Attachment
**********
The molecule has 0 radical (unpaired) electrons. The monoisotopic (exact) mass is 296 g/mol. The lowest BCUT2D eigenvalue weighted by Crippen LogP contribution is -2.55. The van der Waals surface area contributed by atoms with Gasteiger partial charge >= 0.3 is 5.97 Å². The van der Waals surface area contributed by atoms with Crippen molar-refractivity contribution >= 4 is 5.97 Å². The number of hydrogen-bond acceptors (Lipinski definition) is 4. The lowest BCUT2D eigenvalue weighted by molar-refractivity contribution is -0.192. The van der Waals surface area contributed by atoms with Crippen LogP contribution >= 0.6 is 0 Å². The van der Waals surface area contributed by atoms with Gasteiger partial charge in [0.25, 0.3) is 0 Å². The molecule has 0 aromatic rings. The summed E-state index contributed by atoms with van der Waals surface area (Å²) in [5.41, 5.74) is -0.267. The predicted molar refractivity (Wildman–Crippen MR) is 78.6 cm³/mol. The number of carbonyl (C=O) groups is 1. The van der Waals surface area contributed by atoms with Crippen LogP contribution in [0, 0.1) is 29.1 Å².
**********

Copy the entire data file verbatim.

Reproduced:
The molecule has 0 radical (unpaired) electrons. The monoisotopic (exact) mass is 296 g/mol. The lowest BCUT2D eigenvalue weighted by Crippen LogP contribution is -2.55. The van der Waals surface area contributed by atoms with Gasteiger partial charge >= 0.3 is 5.97 Å². The van der Waals surface area contributed by atoms with Crippen molar-refractivity contribution >= 4 is 5.97 Å². The number of hydrogen-bond acceptors (Lipinski definition) is 4. The lowest BCUT2D eigenvalue weighted by molar-refractivity contribution is -0.192. The van der Waals surface area contributed by atoms with Crippen LogP contribution >= 0.6 is 0 Å². The van der Waals surface area contributed by atoms with Gasteiger partial charge in [0.25, 0.3) is 0 Å². The molecule has 0 aromatic rings. The summed E-state index contributed by atoms with van der Waals surface area (Å²) in [5.41, 5.74) is -0.267. The predicted molar refractivity (Wildman–Crippen MR) is 78.6 cm³/mol. The number of carbonyl (C=O) groups is 1. The van der Waals surface area contributed by atoms with Crippen LogP contribution in [0, 0.1) is 29.1 Å².